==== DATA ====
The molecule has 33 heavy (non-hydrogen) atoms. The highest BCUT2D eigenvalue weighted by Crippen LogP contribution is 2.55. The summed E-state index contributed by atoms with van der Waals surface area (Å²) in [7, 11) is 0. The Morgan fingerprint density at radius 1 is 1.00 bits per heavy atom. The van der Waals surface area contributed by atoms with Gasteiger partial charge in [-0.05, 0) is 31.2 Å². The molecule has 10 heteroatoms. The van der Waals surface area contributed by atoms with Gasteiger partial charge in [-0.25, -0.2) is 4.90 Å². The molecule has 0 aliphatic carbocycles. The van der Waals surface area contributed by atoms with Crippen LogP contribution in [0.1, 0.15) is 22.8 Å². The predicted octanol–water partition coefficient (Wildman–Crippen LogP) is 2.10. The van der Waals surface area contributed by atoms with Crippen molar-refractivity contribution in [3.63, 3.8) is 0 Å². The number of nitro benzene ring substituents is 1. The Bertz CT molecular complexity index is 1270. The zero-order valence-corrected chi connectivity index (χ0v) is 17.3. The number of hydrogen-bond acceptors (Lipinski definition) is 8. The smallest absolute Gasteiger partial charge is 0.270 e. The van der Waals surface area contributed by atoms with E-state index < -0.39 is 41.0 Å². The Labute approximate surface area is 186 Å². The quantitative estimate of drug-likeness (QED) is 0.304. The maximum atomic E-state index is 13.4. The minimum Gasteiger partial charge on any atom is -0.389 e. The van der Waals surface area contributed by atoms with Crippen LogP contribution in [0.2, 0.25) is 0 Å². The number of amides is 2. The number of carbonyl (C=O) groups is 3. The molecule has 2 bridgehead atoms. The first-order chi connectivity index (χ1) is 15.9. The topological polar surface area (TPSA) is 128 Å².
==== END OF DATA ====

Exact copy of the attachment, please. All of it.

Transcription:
The molecule has 33 heavy (non-hydrogen) atoms. The highest BCUT2D eigenvalue weighted by Crippen LogP contribution is 2.55. The summed E-state index contributed by atoms with van der Waals surface area (Å²) in [7, 11) is 0. The Morgan fingerprint density at radius 1 is 1.00 bits per heavy atom. The van der Waals surface area contributed by atoms with Gasteiger partial charge in [-0.05, 0) is 31.2 Å². The molecule has 10 heteroatoms. The van der Waals surface area contributed by atoms with Gasteiger partial charge in [-0.25, -0.2) is 4.90 Å². The molecule has 0 aliphatic carbocycles. The van der Waals surface area contributed by atoms with Crippen LogP contribution in [0.1, 0.15) is 22.8 Å². The predicted octanol–water partition coefficient (Wildman–Crippen LogP) is 2.10. The van der Waals surface area contributed by atoms with Crippen molar-refractivity contribution in [3.63, 3.8) is 0 Å². The number of nitro benzene ring substituents is 1. The Bertz CT molecular complexity index is 1270. The zero-order valence-corrected chi connectivity index (χ0v) is 17.3. The number of hydrogen-bond acceptors (Lipinski definition) is 8. The smallest absolute Gasteiger partial charge is 0.270 e. The van der Waals surface area contributed by atoms with E-state index < -0.39 is 41.0 Å². The Labute approximate surface area is 186 Å². The quantitative estimate of drug-likeness (QED) is 0.304. The maximum atomic E-state index is 13.4. The minimum Gasteiger partial charge on any atom is -0.389 e. The van der Waals surface area contributed by atoms with Crippen LogP contribution in [0.2, 0.25) is 0 Å². The number of amides is 2. The number of carbonyl (C=O) groups is 3. The molecule has 2 bridgehead atoms. The first-order chi connectivity index (χ1) is 15.9. The topological polar surface area (TPSA) is 128 Å².